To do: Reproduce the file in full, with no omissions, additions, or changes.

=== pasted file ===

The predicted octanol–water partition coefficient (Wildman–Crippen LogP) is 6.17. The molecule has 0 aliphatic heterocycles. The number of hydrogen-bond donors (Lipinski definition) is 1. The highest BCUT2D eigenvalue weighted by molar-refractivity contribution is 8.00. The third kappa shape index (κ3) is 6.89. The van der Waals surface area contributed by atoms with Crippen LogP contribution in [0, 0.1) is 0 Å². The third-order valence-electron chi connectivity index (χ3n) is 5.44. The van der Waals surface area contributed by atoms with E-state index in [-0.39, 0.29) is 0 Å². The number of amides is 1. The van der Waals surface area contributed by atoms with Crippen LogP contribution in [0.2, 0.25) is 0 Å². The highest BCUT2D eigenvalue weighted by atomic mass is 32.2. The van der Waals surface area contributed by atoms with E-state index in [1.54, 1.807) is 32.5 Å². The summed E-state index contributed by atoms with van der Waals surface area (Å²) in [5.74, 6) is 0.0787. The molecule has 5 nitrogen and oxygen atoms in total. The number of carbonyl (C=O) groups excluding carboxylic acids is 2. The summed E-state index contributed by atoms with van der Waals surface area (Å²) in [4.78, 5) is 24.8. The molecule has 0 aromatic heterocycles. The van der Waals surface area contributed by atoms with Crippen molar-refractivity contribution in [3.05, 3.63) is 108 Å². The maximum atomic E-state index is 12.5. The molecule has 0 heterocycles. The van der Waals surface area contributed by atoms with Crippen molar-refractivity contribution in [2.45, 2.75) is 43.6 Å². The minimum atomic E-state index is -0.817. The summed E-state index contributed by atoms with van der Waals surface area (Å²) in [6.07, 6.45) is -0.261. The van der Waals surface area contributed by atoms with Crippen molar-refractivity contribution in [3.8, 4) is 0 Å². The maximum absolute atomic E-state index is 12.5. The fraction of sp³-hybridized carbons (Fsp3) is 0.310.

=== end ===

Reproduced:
The predicted octanol–water partition coefficient (Wildman–Crippen LogP) is 6.17. The molecule has 0 aliphatic heterocycles. The number of hydrogen-bond donors (Lipinski definition) is 1. The highest BCUT2D eigenvalue weighted by molar-refractivity contribution is 8.00. The third kappa shape index (κ3) is 6.89. The van der Waals surface area contributed by atoms with Crippen LogP contribution in [0, 0.1) is 0 Å². The third-order valence-electron chi connectivity index (χ3n) is 5.44. The van der Waals surface area contributed by atoms with E-state index in [-0.39, 0.29) is 0 Å². The number of amides is 1. The van der Waals surface area contributed by atoms with Crippen LogP contribution in [0.2, 0.25) is 0 Å². The highest BCUT2D eigenvalue weighted by atomic mass is 32.2. The van der Waals surface area contributed by atoms with E-state index in [1.54, 1.807) is 32.5 Å². The summed E-state index contributed by atoms with van der Waals surface area (Å²) in [5.74, 6) is 0.0787. The molecule has 5 nitrogen and oxygen atoms in total. The number of carbonyl (C=O) groups excluding carboxylic acids is 2. The summed E-state index contributed by atoms with van der Waals surface area (Å²) in [4.78, 5) is 24.8. The molecule has 0 aromatic heterocycles. The van der Waals surface area contributed by atoms with Crippen molar-refractivity contribution in [3.05, 3.63) is 108 Å². The maximum atomic E-state index is 12.5. The molecule has 0 heterocycles. The van der Waals surface area contributed by atoms with Crippen molar-refractivity contribution in [2.45, 2.75) is 43.6 Å². The minimum atomic E-state index is -0.817. The summed E-state index contributed by atoms with van der Waals surface area (Å²) in [6.07, 6.45) is -0.261. The van der Waals surface area contributed by atoms with Crippen molar-refractivity contribution in [3.8, 4) is 0 Å². The maximum absolute atomic E-state index is 12.5. The fraction of sp³-hybridized carbons (Fsp3) is 0.310.